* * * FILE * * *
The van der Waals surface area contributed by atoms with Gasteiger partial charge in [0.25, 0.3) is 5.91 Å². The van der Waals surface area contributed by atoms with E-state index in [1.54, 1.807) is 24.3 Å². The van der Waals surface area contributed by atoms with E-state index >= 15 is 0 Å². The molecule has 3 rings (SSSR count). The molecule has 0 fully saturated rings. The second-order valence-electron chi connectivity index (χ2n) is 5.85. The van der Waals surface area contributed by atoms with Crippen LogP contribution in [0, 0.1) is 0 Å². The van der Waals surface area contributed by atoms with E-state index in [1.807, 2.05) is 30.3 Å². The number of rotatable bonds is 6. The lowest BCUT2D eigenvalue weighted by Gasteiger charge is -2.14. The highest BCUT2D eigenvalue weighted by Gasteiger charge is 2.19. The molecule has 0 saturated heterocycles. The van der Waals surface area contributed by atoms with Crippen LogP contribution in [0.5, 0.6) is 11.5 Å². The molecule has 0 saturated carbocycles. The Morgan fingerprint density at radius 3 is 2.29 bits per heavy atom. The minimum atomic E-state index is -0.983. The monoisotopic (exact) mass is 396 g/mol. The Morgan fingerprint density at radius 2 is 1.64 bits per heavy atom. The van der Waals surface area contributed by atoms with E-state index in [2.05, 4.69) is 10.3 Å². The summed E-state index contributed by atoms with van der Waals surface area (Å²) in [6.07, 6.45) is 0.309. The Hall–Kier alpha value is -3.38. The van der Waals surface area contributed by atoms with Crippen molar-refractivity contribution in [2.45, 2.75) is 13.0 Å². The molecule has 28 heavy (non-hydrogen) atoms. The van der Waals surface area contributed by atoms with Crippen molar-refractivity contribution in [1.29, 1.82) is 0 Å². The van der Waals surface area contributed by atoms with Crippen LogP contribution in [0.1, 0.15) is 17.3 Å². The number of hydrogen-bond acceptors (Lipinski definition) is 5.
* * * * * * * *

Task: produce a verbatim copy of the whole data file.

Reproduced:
The van der Waals surface area contributed by atoms with Gasteiger partial charge in [0.25, 0.3) is 5.91 Å². The van der Waals surface area contributed by atoms with E-state index in [1.54, 1.807) is 24.3 Å². The van der Waals surface area contributed by atoms with E-state index >= 15 is 0 Å². The molecule has 3 rings (SSSR count). The molecule has 0 fully saturated rings. The second-order valence-electron chi connectivity index (χ2n) is 5.85. The van der Waals surface area contributed by atoms with Crippen LogP contribution in [0, 0.1) is 0 Å². The van der Waals surface area contributed by atoms with E-state index in [1.807, 2.05) is 30.3 Å². The number of rotatable bonds is 6. The lowest BCUT2D eigenvalue weighted by Gasteiger charge is -2.14. The highest BCUT2D eigenvalue weighted by Gasteiger charge is 2.19. The molecule has 0 saturated heterocycles. The van der Waals surface area contributed by atoms with Crippen LogP contribution in [0.5, 0.6) is 11.5 Å². The molecule has 0 saturated carbocycles. The Morgan fingerprint density at radius 3 is 2.29 bits per heavy atom. The minimum atomic E-state index is -0.983. The monoisotopic (exact) mass is 396 g/mol. The Morgan fingerprint density at radius 2 is 1.64 bits per heavy atom. The van der Waals surface area contributed by atoms with E-state index in [2.05, 4.69) is 10.3 Å². The summed E-state index contributed by atoms with van der Waals surface area (Å²) in [6.07, 6.45) is 0.309. The Hall–Kier alpha value is -3.38. The van der Waals surface area contributed by atoms with Crippen molar-refractivity contribution in [2.45, 2.75) is 13.0 Å². The molecule has 28 heavy (non-hydrogen) atoms. The van der Waals surface area contributed by atoms with Crippen molar-refractivity contribution in [1.29, 1.82) is 0 Å². The van der Waals surface area contributed by atoms with Crippen LogP contribution in [0.1, 0.15) is 17.3 Å². The number of hydrogen-bond acceptors (Lipinski definition) is 5.